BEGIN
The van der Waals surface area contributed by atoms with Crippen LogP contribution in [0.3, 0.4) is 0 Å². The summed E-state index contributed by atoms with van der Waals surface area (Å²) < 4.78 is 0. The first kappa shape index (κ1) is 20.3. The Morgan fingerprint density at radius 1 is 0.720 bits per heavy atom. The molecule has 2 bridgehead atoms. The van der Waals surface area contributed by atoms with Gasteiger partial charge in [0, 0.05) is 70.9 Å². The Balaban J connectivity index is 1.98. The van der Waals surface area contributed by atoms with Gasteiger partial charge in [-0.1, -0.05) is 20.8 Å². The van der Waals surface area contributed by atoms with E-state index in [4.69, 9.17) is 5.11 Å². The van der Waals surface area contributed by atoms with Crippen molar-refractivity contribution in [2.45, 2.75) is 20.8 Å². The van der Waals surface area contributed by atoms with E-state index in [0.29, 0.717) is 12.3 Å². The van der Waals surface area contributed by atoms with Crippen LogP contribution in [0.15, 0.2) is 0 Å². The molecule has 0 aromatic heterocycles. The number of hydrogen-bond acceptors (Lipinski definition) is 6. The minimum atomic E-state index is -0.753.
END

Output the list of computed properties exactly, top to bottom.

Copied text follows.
The van der Waals surface area contributed by atoms with Crippen LogP contribution in [0.3, 0.4) is 0 Å². The summed E-state index contributed by atoms with van der Waals surface area (Å²) < 4.78 is 0. The first kappa shape index (κ1) is 20.3. The Morgan fingerprint density at radius 1 is 0.720 bits per heavy atom. The molecule has 2 bridgehead atoms. The van der Waals surface area contributed by atoms with Gasteiger partial charge in [0, 0.05) is 70.9 Å². The Balaban J connectivity index is 1.98. The van der Waals surface area contributed by atoms with Gasteiger partial charge in [-0.1, -0.05) is 20.8 Å². The van der Waals surface area contributed by atoms with E-state index in [4.69, 9.17) is 5.11 Å². The van der Waals surface area contributed by atoms with Crippen molar-refractivity contribution in [2.45, 2.75) is 20.8 Å². The van der Waals surface area contributed by atoms with E-state index in [0.29, 0.717) is 12.3 Å². The van der Waals surface area contributed by atoms with Crippen LogP contribution in [0.15, 0.2) is 0 Å². The molecule has 0 aromatic heterocycles. The number of hydrogen-bond acceptors (Lipinski definition) is 6. The minimum atomic E-state index is -0.753.